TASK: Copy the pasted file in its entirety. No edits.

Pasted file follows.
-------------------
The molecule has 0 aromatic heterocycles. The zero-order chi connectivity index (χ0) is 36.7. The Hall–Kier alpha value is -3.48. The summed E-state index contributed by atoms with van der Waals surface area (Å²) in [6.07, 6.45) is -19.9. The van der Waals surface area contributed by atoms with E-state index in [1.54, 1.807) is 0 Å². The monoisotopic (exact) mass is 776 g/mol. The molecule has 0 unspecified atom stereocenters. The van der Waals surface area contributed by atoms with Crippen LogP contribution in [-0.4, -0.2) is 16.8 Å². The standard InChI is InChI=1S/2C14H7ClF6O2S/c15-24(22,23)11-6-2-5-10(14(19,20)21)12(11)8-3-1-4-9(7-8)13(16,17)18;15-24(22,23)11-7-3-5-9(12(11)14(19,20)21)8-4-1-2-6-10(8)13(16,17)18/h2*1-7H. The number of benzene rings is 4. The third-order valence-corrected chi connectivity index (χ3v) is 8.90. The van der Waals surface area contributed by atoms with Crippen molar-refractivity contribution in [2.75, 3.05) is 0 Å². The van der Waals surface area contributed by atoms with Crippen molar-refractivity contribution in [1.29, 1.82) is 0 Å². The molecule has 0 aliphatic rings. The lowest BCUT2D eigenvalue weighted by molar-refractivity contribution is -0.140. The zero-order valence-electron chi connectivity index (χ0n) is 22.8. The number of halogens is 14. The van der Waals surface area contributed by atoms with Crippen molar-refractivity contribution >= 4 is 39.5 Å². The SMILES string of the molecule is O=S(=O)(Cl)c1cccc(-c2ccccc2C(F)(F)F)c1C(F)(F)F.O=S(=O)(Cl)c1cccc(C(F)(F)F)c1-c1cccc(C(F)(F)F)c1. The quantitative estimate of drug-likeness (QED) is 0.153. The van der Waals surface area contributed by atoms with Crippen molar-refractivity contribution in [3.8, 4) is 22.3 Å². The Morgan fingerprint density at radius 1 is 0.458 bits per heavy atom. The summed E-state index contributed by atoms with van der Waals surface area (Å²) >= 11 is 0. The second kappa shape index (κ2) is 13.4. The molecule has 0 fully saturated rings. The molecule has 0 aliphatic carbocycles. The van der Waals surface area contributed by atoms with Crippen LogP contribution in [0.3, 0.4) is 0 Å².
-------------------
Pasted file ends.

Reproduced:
The molecule has 0 aromatic heterocycles. The zero-order chi connectivity index (χ0) is 36.7. The Hall–Kier alpha value is -3.48. The summed E-state index contributed by atoms with van der Waals surface area (Å²) in [6.07, 6.45) is -19.9. The van der Waals surface area contributed by atoms with E-state index in [1.54, 1.807) is 0 Å². The monoisotopic (exact) mass is 776 g/mol. The molecule has 0 unspecified atom stereocenters. The van der Waals surface area contributed by atoms with Crippen LogP contribution in [-0.4, -0.2) is 16.8 Å². The standard InChI is InChI=1S/2C14H7ClF6O2S/c15-24(22,23)11-6-2-5-10(14(19,20)21)12(11)8-3-1-4-9(7-8)13(16,17)18;15-24(22,23)11-7-3-5-9(12(11)14(19,20)21)8-4-1-2-6-10(8)13(16,17)18/h2*1-7H. The number of benzene rings is 4. The third-order valence-corrected chi connectivity index (χ3v) is 8.90. The van der Waals surface area contributed by atoms with Crippen molar-refractivity contribution in [2.75, 3.05) is 0 Å². The van der Waals surface area contributed by atoms with Crippen molar-refractivity contribution in [1.29, 1.82) is 0 Å². The molecule has 0 aliphatic rings. The lowest BCUT2D eigenvalue weighted by molar-refractivity contribution is -0.140. The zero-order valence-electron chi connectivity index (χ0n) is 22.8. The number of halogens is 14. The van der Waals surface area contributed by atoms with Crippen molar-refractivity contribution >= 4 is 39.5 Å². The SMILES string of the molecule is O=S(=O)(Cl)c1cccc(-c2ccccc2C(F)(F)F)c1C(F)(F)F.O=S(=O)(Cl)c1cccc(C(F)(F)F)c1-c1cccc(C(F)(F)F)c1. The quantitative estimate of drug-likeness (QED) is 0.153. The van der Waals surface area contributed by atoms with Crippen molar-refractivity contribution in [3.8, 4) is 22.3 Å². The Morgan fingerprint density at radius 1 is 0.458 bits per heavy atom. The summed E-state index contributed by atoms with van der Waals surface area (Å²) >= 11 is 0. The second kappa shape index (κ2) is 13.4. The molecule has 0 fully saturated rings. The molecule has 0 aliphatic carbocycles. The van der Waals surface area contributed by atoms with Crippen LogP contribution in [0.3, 0.4) is 0 Å².